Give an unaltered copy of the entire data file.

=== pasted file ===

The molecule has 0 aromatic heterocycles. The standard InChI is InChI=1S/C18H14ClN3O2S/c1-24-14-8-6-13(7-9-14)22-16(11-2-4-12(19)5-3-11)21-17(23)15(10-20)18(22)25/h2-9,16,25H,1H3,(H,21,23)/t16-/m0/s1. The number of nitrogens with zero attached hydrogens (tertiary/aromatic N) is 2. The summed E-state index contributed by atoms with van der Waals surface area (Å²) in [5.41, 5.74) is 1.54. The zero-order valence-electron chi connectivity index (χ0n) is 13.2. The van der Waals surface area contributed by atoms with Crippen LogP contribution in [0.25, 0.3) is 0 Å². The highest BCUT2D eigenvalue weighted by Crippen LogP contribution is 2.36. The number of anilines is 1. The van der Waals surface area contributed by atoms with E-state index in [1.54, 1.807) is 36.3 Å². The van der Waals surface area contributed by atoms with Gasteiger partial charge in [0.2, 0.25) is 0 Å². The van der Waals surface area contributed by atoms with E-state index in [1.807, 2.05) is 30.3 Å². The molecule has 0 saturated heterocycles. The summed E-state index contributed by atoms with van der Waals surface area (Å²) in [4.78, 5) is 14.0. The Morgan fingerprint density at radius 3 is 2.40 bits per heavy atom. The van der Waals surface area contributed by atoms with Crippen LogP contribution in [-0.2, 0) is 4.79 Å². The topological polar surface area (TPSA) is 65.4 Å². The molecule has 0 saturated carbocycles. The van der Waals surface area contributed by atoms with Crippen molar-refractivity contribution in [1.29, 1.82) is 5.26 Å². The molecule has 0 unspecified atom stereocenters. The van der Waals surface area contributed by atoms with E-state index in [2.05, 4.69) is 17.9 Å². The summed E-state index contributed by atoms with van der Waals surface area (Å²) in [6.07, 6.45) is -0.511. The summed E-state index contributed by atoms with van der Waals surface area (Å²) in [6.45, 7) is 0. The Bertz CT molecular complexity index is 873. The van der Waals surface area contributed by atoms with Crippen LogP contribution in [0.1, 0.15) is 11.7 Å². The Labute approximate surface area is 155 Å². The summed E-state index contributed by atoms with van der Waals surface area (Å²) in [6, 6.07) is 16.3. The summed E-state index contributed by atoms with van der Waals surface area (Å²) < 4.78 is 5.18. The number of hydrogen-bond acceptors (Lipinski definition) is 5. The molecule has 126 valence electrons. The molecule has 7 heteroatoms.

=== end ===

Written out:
The molecule has 0 aromatic heterocycles. The standard InChI is InChI=1S/C18H14ClN3O2S/c1-24-14-8-6-13(7-9-14)22-16(11-2-4-12(19)5-3-11)21-17(23)15(10-20)18(22)25/h2-9,16,25H,1H3,(H,21,23)/t16-/m0/s1. The number of nitrogens with zero attached hydrogens (tertiary/aromatic N) is 2. The summed E-state index contributed by atoms with van der Waals surface area (Å²) in [5.41, 5.74) is 1.54. The zero-order valence-electron chi connectivity index (χ0n) is 13.2. The van der Waals surface area contributed by atoms with Crippen LogP contribution in [0.25, 0.3) is 0 Å². The highest BCUT2D eigenvalue weighted by Crippen LogP contribution is 2.36. The number of anilines is 1. The van der Waals surface area contributed by atoms with E-state index in [1.54, 1.807) is 36.3 Å². The van der Waals surface area contributed by atoms with Gasteiger partial charge in [0.2, 0.25) is 0 Å². The van der Waals surface area contributed by atoms with E-state index in [1.807, 2.05) is 30.3 Å². The molecule has 0 saturated heterocycles. The summed E-state index contributed by atoms with van der Waals surface area (Å²) in [4.78, 5) is 14.0. The Morgan fingerprint density at radius 3 is 2.40 bits per heavy atom. The van der Waals surface area contributed by atoms with Crippen LogP contribution in [-0.2, 0) is 4.79 Å². The topological polar surface area (TPSA) is 65.4 Å². The molecule has 0 saturated carbocycles. The van der Waals surface area contributed by atoms with Crippen molar-refractivity contribution in [1.29, 1.82) is 5.26 Å². The molecule has 0 unspecified atom stereocenters. The van der Waals surface area contributed by atoms with E-state index in [2.05, 4.69) is 17.9 Å². The summed E-state index contributed by atoms with van der Waals surface area (Å²) in [6.07, 6.45) is -0.511. The summed E-state index contributed by atoms with van der Waals surface area (Å²) in [6.45, 7) is 0. The Bertz CT molecular complexity index is 873. The van der Waals surface area contributed by atoms with Crippen LogP contribution in [0.1, 0.15) is 11.7 Å². The Labute approximate surface area is 155 Å². The summed E-state index contributed by atoms with van der Waals surface area (Å²) in [6, 6.07) is 16.3. The summed E-state index contributed by atoms with van der Waals surface area (Å²) < 4.78 is 5.18. The number of hydrogen-bond acceptors (Lipinski definition) is 5. The molecule has 126 valence electrons. The molecule has 7 heteroatoms.